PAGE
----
California’s housing crisis is a complex one, as befits a state with a population of close to 40 million people, spread out over 163,696 square miles, and with some of the country’s largest cities and fastest growing population hubs, as well as some of its most rugged rural areas. See More Stories in Capital & […]
“No Direction Home” reaches many troubling conclusions about California’s housing market
“It’s raining! It’s pouring! Evictions are soaring!” chanted the small but defiant crowd on the corner of Vermont and Franklin avenues in Los Angeles’ gentrifying Los Feliz neighborhood. Holding signs reading, “Honk if your rent is too high” and “Where will you go when you can’t afford your neighborhood?” the demonstrators had come to protest […]
High rent and low wages are squeezing poor and low-income families across California, including those living in its capital. But the Sacramento City Council’s actions on both economic issues are weak, some progressive critics say. “The city caters to the continued gentrification of downtown,” Bob Erlenbusch, executive director of the Sacramento Regional Coalition to End […]
It’s just after dusk on a recent Friday in Los Angeles and already the streets of Los Feliz Village are bumper-to-bumper with the inflow of weekend diners, cocktail loungers and movie- and theatergoers along its main drag, Vermont Avenue. Apart from being a nightlife hub, the neighborhood boasts highly rated public schools, a very good […]
History may record the August 2014 sale of the Villa Carlotta in Hollywood’s Franklin Village neighborhood as the moment in time when the legendary ‘Grande Dame’ became a statistic. The 1926 apartment building was famously a stop along the path through Hollywood for numerous actors, musicians and other artists, but it has also been a […]
Thanks to the determined efforts of tenant activists and area residents, real estate developer Matthew Jacobs’ plan to demolish eight affordable housing units in the Fairfax District and replace them with “luxury” living accommodations has been put on hold—for now. Jacobs (who recently resigned from his chairman post at the California Housing Finance Agency), his […]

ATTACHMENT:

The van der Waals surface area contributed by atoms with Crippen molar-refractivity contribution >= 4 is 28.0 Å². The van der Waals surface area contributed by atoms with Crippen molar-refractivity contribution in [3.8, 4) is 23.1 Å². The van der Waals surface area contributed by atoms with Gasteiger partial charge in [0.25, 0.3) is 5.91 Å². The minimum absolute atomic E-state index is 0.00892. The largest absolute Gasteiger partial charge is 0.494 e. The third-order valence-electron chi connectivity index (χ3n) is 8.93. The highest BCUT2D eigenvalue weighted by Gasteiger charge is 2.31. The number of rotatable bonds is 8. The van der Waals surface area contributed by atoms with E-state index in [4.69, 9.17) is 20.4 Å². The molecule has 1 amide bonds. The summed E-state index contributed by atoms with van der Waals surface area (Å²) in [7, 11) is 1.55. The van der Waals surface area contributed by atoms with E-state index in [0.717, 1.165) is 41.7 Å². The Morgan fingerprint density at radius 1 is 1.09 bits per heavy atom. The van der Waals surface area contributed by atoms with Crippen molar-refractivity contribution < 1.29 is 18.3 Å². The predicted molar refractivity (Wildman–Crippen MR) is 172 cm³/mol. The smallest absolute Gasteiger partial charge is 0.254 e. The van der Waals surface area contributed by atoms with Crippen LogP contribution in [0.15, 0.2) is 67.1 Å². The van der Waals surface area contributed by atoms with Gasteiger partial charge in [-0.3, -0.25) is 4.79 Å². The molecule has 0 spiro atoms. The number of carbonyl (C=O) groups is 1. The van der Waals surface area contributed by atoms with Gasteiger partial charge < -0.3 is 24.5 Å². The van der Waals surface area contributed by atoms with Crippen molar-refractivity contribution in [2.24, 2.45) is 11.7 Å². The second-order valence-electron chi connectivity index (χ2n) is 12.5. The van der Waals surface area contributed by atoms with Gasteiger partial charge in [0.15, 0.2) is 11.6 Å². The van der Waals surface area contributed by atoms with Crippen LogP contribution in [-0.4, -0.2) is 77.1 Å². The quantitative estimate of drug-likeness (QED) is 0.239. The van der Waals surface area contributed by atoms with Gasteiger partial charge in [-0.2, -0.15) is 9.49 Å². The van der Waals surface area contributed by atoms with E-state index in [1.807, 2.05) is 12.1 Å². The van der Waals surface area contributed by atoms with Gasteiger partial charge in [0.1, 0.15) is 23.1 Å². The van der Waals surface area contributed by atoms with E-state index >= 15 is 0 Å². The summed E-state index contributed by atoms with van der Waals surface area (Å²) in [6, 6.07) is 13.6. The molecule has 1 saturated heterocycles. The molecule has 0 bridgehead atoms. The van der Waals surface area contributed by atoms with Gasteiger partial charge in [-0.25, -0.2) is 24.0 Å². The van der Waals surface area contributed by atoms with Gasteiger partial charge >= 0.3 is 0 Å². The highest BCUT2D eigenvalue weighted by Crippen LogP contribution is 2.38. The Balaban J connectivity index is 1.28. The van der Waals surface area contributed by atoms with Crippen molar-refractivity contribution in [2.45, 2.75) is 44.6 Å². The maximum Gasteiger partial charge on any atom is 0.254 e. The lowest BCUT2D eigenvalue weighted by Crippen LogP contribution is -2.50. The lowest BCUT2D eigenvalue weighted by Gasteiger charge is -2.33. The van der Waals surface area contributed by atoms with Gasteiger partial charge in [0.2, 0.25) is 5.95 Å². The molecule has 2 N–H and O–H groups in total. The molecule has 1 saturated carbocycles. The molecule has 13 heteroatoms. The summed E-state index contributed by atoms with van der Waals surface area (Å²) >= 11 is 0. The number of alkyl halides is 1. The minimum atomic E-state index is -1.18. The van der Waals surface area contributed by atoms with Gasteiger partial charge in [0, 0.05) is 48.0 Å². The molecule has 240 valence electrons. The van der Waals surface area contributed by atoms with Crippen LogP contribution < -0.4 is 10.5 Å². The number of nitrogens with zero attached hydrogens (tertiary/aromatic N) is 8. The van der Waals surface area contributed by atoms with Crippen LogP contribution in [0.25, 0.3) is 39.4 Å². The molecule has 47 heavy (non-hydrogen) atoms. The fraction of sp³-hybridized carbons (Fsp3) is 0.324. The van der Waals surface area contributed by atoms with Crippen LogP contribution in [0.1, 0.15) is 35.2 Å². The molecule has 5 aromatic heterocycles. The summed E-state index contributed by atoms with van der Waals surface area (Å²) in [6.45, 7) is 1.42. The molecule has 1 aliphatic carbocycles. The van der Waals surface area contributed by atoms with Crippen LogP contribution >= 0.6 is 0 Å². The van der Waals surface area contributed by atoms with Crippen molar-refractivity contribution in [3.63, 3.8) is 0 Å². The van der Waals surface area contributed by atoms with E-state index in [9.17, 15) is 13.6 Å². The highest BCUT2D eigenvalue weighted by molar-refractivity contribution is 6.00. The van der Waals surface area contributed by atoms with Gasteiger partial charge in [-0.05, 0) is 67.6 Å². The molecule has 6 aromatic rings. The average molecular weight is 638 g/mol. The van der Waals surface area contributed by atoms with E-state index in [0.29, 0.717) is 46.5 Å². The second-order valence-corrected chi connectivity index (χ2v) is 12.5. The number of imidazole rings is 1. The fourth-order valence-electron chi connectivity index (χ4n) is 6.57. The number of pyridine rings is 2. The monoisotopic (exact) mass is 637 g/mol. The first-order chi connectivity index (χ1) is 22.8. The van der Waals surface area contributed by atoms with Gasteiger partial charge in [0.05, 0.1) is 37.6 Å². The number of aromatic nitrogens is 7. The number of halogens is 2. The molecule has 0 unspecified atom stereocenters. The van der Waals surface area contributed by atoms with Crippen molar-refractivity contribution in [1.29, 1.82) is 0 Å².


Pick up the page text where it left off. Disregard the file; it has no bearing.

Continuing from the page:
For some people, renting a house or apartment in San Francisco is easy. If your gross pay adds up to $200,000 a year, for example, you might feel fine about sinking a third of this year’s salary into a bright, one-bedroom South Beach loft, or a two-bedroom loft with a view in the Castro District […]
Steven Luftman did not have much to feel good about last Tuesday as he stood in the TSA line before catching a flight from Sacramento to Los Angeles. After all, he was in the process of being evicted from his Fairfax District rental under the state’s Ellis Act, a law that speculators often use to kick […]
As rental prices skyrocket in Los Angeles, landlords are increasingly kicking out long-term tenants to clear the way for more affluent residents. Lovell Estell III’s story last May about the bittersweet end of Catherine Green’s 30-year tenancy at the Boulevard Villa apartment complex profiled one such case. When she was a child, Green and her family left Jim […]
“The Lord has always taken care of me,” says Catherine Green, as she emerges from a moment of reflection and peers intently around her living room. On a plaque by the kitchen are words from Isaiah: “No weapon formed against me shall prosper.” She says the quote has always given her strength in difficult times. […]
For Catherine Green, home for the last three decades has been a comfortable apartment in the sprawling 43-unit Boulevard Villa near Crenshaw and Venice boulevards in Mid-City Los Angeles. Her alert gaze, energetic demeanor and perfect posture give no hint of a life that’s spanned 90 years. “I was one of the first people to […]